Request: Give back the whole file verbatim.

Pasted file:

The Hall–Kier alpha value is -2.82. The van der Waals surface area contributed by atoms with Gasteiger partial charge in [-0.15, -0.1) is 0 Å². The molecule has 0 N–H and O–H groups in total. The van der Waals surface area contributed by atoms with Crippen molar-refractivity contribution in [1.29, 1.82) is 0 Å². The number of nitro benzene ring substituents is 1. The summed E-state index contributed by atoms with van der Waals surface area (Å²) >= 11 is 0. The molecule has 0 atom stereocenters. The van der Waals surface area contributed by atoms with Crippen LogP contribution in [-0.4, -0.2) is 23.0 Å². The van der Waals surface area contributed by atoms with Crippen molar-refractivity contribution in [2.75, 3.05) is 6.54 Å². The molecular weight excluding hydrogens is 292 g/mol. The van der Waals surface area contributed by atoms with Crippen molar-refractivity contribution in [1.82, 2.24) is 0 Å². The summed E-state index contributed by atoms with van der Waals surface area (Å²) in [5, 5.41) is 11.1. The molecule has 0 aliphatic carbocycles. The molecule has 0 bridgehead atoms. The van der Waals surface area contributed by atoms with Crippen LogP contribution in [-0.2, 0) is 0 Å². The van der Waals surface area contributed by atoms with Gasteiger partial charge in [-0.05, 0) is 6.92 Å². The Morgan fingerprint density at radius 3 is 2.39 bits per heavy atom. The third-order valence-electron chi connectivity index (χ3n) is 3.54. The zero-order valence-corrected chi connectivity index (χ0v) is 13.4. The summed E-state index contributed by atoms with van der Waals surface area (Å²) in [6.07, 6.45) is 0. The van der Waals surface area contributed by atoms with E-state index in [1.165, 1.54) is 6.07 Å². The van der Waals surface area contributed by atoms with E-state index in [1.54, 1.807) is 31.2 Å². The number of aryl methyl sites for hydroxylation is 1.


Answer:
The Hall–Kier alpha value is -2.82. The van der Waals surface area contributed by atoms with Gasteiger partial charge in [-0.15, -0.1) is 0 Å². The molecule has 0 N–H and O–H groups in total. The van der Waals surface area contributed by atoms with Crippen molar-refractivity contribution in [1.29, 1.82) is 0 Å². The number of nitro benzene ring substituents is 1. The summed E-state index contributed by atoms with van der Waals surface area (Å²) >= 11 is 0. The molecule has 0 atom stereocenters. The van der Waals surface area contributed by atoms with Crippen LogP contribution in [-0.4, -0.2) is 23.0 Å². The van der Waals surface area contributed by atoms with Crippen molar-refractivity contribution in [2.75, 3.05) is 6.54 Å². The molecular weight excluding hydrogens is 292 g/mol. The van der Waals surface area contributed by atoms with Crippen molar-refractivity contribution in [1.82, 2.24) is 0 Å². The summed E-state index contributed by atoms with van der Waals surface area (Å²) in [5, 5.41) is 11.1. The molecule has 0 aliphatic carbocycles. The molecule has 0 bridgehead atoms. The van der Waals surface area contributed by atoms with Crippen LogP contribution in [-0.2, 0) is 0 Å². The van der Waals surface area contributed by atoms with Gasteiger partial charge in [-0.05, 0) is 6.92 Å². The Morgan fingerprint density at radius 3 is 2.39 bits per heavy atom. The third-order valence-electron chi connectivity index (χ3n) is 3.54. The zero-order valence-corrected chi connectivity index (χ0v) is 13.4. The summed E-state index contributed by atoms with van der Waals surface area (Å²) in [6.07, 6.45) is 0. The van der Waals surface area contributed by atoms with E-state index in [1.165, 1.54) is 6.07 Å². The van der Waals surface area contributed by atoms with E-state index in [1.54, 1.807) is 31.2 Å². The number of aryl methyl sites for hydroxylation is 1.